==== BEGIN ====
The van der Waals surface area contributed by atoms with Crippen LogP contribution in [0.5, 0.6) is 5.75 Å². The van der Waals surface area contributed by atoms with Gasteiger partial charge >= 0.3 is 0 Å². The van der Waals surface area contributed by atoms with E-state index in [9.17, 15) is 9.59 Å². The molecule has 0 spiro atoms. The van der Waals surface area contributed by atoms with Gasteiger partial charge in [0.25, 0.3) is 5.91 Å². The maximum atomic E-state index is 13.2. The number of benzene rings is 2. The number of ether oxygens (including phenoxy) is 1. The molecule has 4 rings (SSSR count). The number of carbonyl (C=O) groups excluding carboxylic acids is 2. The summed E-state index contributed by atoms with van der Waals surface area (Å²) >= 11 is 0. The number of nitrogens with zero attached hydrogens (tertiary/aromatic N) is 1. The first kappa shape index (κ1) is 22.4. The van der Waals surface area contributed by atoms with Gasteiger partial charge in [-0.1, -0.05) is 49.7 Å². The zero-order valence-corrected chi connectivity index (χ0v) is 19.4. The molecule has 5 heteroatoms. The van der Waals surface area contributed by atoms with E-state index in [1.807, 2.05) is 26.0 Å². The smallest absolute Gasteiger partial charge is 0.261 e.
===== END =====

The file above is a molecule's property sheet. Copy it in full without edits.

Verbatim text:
The van der Waals surface area contributed by atoms with Crippen LogP contribution in [0.5, 0.6) is 5.75 Å². The van der Waals surface area contributed by atoms with Gasteiger partial charge >= 0.3 is 0 Å². The van der Waals surface area contributed by atoms with E-state index in [9.17, 15) is 9.59 Å². The molecule has 0 spiro atoms. The van der Waals surface area contributed by atoms with Gasteiger partial charge in [0.25, 0.3) is 5.91 Å². The maximum atomic E-state index is 13.2. The number of benzene rings is 2. The number of ether oxygens (including phenoxy) is 1. The molecule has 4 rings (SSSR count). The number of carbonyl (C=O) groups excluding carboxylic acids is 2. The summed E-state index contributed by atoms with van der Waals surface area (Å²) >= 11 is 0. The number of nitrogens with zero attached hydrogens (tertiary/aromatic N) is 1. The first kappa shape index (κ1) is 22.4. The van der Waals surface area contributed by atoms with Gasteiger partial charge in [-0.1, -0.05) is 49.7 Å². The zero-order valence-corrected chi connectivity index (χ0v) is 19.4. The molecule has 5 heteroatoms. The van der Waals surface area contributed by atoms with E-state index in [1.807, 2.05) is 26.0 Å². The smallest absolute Gasteiger partial charge is 0.261 e.